Cartama is a pretty inland town, due east of Malaga, in Andalusia. A partly whitewashed town, it is situated at the feet of two peaks; Espartales and Llana, which together make up the Sierra de Cartama. It is at the frontier between the Guadalhorce valley and La Hoya in the Montes de Malaga.
The area is a fantastic agricultural location and is green and verdant. Produce from the area include, but are not limited to, olives, almonds and citrus fruits. The town overlooks scenic farmland, which blankets the rolling hills of the valley.
The city of Malaga is approximately 20 kilometres away, a journey time of 25 minutes. It is also equidistant from the towns of Coin, Alhaurin el Grande and Alhaurin del la Torre. Its nearest coastal resort is Torremolinos, 20 kilometres and 25 minutes drive to the south.
Cartama offers its visitors a unique southern Spanish experience, far removed from the traditional package holiday; with its sumptuous views and fascinating history you will experience real Andalucía; however it remains close enough to the coastline to offer the opportunity to explore the resort side of life too.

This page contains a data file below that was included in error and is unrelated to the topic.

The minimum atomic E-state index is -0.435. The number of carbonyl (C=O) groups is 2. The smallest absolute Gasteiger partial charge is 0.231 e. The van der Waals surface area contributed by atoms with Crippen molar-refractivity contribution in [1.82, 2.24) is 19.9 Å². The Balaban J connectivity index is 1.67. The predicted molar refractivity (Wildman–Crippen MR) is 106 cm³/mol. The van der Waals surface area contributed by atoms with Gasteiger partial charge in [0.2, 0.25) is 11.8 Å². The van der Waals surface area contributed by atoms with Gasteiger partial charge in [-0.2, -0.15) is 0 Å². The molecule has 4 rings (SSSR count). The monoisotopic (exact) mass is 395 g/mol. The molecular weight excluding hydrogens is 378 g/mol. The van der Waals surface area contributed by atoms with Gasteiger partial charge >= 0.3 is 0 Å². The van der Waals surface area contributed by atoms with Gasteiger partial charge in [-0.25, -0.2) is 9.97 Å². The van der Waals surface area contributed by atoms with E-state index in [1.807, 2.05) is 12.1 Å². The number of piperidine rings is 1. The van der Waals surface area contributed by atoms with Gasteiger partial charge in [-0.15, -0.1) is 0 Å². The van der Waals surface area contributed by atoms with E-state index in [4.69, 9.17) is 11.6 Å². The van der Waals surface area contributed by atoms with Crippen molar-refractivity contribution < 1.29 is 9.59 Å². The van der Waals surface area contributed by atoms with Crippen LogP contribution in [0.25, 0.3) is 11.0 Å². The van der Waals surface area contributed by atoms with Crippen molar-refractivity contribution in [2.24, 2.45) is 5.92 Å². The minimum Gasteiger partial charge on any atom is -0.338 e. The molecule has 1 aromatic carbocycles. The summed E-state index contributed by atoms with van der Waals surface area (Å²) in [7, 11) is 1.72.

There are various locations of historical importance in and around Cartama, having been occupied by almost every invading and occupying force that came to the Iberian Peninsula. The area was sought-after for the regions fertility.
Possibly founded by the merchant Phoenicians and named Cartha it was later used as an important defensive location for the Romans who renamed it Cartima; during that time it was one of the main towns in the province of Málaga.
Where the chapel of Remedios is on the peak of a hilltop there are the ruins of the castle of Cartama; this site had also once been home to a mosque, built by the Moorish settlers, which is probably why, due to the religious politics of the reoccupation that the chapel was built there. The parish church of San Pedro is situated in the town square. Its inscription on the façade dates it to 1502.
The nearest beaches are those of Torremolinos, a 25 minute drive away. However if these busy resort beaches are not to your liking there are various locations up and down the coast where you can find more secluded spots.
The nearest golf course is Lauro Golf, a course of 27 holes designed by Falco Nardi. It is one of the most reasonably priced golf courses on the Costa del Golf, and offers its player some of the most sumptuous scenery possible; you will be hard pressed to keep your head down whilst taking your swing.
Cartama's cuisine is typical of the area, with lots of seafood and rice on the menu. There are numerous tapas bars, restaurants and cáfes in Cartama and a diverse choice of what to eat. Some more traditional bars will often give you a small amount of tapas for free with a caña (small beer).
Cartama enjoys a sub-tropical Mediterranean climate, with hot summers and warm winters. Divided from the sea by the mountains means the heat can soar in summer, but remains comfortable for the most part. Temperatures average 32 ºC during the summer.